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Tuesday, September 20, 2016

"Dadland" is the best new book I've read this year

When we were running True Stories Told Live, Keggie Carew was one of our turns. She came and told a story about losing her elderly father at a London railway station when he came up from the country to see her.

That's just one of the episodes in Dadland: A Journey into Uncharted Territory.It's about her father, who served in Special Operations in the last war. He was with the Jedburghs, three-man teams dropped into France and Burma to supply and organise partisans operating against the occupiers. These people were all brave but her father had such disregard for danger some of the others said that if they'd known they would never have gone with him. She accompanies him to a reunion and finds these elderly men in their blazers and berets are still impossible to control. It was their cussedness that got them through it all.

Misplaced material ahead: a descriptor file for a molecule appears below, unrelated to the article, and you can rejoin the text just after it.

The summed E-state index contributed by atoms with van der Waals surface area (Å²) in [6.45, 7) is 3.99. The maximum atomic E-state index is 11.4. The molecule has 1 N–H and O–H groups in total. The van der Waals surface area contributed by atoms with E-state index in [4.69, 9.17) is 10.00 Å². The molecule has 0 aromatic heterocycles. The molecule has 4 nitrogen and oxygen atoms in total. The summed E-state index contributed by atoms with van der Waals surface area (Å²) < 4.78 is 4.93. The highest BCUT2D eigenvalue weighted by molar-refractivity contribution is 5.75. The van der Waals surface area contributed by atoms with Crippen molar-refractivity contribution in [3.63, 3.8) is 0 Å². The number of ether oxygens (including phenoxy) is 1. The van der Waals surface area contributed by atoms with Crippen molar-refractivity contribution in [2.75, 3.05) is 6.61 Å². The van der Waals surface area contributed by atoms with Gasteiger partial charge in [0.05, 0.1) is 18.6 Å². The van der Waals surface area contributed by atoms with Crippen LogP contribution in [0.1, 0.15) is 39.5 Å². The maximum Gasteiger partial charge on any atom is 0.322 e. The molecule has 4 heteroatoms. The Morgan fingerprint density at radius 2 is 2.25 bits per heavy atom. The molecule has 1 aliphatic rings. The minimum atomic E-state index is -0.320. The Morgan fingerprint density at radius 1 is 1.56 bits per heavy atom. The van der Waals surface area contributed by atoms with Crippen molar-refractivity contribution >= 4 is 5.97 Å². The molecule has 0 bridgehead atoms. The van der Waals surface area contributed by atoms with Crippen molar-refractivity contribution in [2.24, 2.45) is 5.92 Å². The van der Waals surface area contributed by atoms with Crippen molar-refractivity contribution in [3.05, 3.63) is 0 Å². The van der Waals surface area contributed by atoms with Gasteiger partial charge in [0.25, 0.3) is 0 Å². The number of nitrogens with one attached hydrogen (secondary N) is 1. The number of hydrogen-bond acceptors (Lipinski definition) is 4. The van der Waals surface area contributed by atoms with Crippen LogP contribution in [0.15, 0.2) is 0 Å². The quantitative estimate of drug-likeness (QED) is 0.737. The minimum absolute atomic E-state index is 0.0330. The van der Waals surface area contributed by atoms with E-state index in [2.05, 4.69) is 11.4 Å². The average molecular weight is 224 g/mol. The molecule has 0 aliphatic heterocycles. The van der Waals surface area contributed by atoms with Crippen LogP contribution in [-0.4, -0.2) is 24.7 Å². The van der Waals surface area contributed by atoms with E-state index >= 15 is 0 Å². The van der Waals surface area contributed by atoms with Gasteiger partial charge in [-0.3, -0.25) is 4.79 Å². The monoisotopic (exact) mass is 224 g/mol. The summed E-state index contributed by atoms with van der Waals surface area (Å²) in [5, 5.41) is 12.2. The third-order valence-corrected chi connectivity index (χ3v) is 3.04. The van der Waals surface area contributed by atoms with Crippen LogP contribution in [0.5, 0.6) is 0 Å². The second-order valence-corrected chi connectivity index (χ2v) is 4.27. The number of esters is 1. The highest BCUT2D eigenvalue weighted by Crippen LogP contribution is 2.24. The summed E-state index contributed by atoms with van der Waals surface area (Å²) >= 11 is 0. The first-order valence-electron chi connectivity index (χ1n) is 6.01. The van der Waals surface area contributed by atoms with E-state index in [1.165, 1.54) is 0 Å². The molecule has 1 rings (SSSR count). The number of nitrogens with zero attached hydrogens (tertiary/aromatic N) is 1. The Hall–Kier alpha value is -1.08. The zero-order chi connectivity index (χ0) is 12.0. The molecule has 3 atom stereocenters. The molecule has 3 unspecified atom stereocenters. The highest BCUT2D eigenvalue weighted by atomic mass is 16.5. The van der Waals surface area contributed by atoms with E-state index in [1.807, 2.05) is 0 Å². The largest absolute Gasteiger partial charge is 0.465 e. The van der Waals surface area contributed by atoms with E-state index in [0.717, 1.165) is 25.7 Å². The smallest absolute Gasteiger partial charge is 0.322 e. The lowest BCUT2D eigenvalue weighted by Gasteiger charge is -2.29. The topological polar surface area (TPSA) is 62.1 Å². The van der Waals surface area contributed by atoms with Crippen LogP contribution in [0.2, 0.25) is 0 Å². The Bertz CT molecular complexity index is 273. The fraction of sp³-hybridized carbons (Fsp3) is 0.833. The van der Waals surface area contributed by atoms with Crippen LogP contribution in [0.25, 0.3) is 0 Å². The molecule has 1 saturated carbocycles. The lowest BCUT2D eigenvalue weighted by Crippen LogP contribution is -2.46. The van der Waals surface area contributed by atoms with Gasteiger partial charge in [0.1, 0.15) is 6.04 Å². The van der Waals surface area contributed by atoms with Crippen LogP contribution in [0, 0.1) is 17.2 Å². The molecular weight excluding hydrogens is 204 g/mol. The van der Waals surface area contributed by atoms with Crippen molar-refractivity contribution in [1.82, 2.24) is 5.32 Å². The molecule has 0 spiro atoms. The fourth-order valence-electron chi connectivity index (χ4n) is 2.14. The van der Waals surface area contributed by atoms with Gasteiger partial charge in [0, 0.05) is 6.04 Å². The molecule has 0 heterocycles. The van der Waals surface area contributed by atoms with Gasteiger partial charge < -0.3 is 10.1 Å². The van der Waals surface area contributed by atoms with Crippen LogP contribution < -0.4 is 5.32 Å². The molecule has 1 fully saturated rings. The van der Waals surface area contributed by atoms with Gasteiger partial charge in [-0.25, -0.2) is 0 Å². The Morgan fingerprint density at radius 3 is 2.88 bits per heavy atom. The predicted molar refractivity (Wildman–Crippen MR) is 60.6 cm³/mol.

The book tells the story of his war and his peace, which wasn't all that peaceful. He had a lot of trouble settling into civilian life. The qualities that made him indispensable in a fight could make him a liability in a business. It's also an exploration of family with all its fascinating complexities. Most of all it's a really moving portrait of a former superman slipping into dementia.

They say what makes men cry at the cinema is sacrifice. Stiff upper lip as well. There's a scene here where she takes him to a Jedburgh reunion. His dementia is so advanced that he picks meat off his plate with his hands at the formal dinner and shoves it in his jacket pockets for his dogs. His old radio operator, who jumped out of a plane with him into the darkness over occupied France sixty years earlier, pretends not to notice.